London - An inexperienced doctor fell asleep on duty and gave patients the wrong medication after being put in charge of a busy A&E department, a misconduct hearing was told.
Tarek Seda, 41, who qualified in Egypt, applied for a job in Britain after struggling with his medical career and was ‘catapulted into a senior role he was never fit for’.
Despite not having sufficient qualifications Dr Seda, who previously worked as a doctor in a hotel for two years, was left as the only senior doctor on duty at an NHS hospital’s emergency department on two consecutive night shifts.
He also did a day shift in between, meaning he worked 36 hours straight. In that time three patients were given the wrong medication or not properly examined, a disciplinary panel heard.
An investigation was launched after colleagues raised concerns, and Dr Seda admitted he should have made it clear he needed more training when he took the job. But the panel did not strike him off the medical register, saying the trust was also at fault for giving him a post he wasn’t up to.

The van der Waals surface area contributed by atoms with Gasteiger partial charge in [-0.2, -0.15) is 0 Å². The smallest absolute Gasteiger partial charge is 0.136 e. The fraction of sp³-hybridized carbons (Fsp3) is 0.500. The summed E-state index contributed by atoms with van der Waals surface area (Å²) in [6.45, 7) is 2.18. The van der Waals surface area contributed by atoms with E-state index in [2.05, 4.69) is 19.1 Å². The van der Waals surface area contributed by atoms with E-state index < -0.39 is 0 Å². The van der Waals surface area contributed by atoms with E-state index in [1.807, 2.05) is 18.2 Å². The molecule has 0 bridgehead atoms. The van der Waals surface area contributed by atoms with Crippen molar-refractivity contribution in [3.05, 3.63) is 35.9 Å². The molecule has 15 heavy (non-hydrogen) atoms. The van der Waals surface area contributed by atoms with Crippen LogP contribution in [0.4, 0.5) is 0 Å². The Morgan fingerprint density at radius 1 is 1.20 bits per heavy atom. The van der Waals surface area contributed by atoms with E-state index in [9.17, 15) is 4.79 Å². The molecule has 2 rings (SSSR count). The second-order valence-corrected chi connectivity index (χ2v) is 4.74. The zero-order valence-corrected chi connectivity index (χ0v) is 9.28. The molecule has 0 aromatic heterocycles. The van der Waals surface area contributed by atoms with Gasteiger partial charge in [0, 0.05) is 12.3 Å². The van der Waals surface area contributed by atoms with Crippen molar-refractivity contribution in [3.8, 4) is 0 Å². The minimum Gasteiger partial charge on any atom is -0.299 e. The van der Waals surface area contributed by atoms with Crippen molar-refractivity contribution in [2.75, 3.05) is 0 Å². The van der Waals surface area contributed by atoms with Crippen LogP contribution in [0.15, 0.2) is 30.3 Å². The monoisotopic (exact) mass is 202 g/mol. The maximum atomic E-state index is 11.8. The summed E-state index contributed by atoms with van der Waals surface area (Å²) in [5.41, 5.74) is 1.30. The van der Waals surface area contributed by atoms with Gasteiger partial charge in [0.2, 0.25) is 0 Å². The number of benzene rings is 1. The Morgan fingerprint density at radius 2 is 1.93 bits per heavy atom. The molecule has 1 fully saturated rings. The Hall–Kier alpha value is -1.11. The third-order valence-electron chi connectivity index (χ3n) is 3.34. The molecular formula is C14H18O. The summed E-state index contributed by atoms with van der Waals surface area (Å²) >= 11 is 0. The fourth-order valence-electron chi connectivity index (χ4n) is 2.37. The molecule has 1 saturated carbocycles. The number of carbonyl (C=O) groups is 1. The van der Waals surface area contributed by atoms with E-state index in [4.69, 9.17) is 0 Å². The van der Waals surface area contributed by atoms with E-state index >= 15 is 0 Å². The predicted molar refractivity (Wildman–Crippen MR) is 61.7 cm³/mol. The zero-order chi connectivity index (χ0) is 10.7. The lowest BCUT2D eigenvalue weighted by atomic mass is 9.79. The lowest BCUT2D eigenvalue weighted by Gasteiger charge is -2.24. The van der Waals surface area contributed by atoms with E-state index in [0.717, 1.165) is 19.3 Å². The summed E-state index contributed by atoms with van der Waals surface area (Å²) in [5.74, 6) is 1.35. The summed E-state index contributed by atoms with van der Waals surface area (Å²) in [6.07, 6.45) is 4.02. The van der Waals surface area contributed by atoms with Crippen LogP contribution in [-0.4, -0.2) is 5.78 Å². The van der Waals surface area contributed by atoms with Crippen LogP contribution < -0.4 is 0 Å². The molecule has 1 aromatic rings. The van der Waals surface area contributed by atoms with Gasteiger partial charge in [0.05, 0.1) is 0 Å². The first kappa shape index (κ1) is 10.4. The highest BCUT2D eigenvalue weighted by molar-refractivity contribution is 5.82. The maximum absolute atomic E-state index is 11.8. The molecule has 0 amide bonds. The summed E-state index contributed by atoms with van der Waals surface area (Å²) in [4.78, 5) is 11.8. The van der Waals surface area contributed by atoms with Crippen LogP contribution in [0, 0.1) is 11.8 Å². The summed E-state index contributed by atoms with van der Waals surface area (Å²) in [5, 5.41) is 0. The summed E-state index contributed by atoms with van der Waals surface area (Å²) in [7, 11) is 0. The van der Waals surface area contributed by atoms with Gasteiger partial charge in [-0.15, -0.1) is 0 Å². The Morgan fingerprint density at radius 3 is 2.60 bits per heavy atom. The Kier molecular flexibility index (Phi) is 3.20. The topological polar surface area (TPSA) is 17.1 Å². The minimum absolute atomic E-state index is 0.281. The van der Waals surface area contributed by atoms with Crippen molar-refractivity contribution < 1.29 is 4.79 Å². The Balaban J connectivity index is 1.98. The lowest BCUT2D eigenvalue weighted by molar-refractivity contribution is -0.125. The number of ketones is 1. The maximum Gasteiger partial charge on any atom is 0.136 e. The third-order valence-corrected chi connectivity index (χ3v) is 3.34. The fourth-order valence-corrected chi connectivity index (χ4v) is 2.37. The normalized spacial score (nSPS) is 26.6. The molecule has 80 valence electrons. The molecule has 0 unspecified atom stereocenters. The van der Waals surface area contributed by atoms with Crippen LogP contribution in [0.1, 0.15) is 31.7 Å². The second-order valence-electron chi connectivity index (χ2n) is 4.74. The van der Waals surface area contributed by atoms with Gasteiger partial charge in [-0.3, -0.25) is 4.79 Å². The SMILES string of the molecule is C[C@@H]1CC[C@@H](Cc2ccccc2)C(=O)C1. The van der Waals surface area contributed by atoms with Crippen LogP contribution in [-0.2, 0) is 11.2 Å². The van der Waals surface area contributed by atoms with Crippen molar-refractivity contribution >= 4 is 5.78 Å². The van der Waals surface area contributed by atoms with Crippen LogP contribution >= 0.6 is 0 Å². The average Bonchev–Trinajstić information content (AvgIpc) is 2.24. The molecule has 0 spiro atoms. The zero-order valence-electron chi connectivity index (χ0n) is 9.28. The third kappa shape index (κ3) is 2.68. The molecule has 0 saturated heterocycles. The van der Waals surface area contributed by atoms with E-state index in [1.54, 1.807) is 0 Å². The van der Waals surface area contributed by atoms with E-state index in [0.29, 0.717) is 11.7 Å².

Instead he was suspended from practising medicine in this country for 12 months. He is currently working at a hospital in Oman.
The incidents occurred in June 2017 while Dr Seda was working for the private medical organisation Doctorcall, a Medical Practitioners Tribunal Service heard.
The father-of-four had applied for a locum post at King’s Mill Hospital in Sutton-in-Ashfield, Nottinghamshire, and was interviewed over Skype. Officials failed to establish his credentials and he got little training or assessment.
He successfully completed 28 shifts despite failing to clarify his experience before being told he would be the only doctor on duty during two night shifts, as well as working the day shift in between.
He wrongly put one patient on an IV drip, gave another the wrong medicine and mistakenly advised another to take paracetamol after failing to examine her properly, the hearing in Manchester was told. Suffering from severe exhaustion, Dr Seda fell asleep during his shifts, telling colleagues he was taking ‘power naps’.
A report compiled by a medical expert said: ‘This doctor has been catapulted into a senior role he was never fit for.
‘His employer never assessed how competent he was and never gave him a proper induction ... but Dr Seda should have made it clear he wasn’t up to this.’
Dr Seda was found guilty of serious professional misconduct and unrelated dishonesty offences and given a 12-month suspension.
Sherwood Forest Hospitals NHS Foundation Trust, which runs King’s Mill Hospital, said it had now ‘strengthened our pre-employment checks and induction processes for doctors’.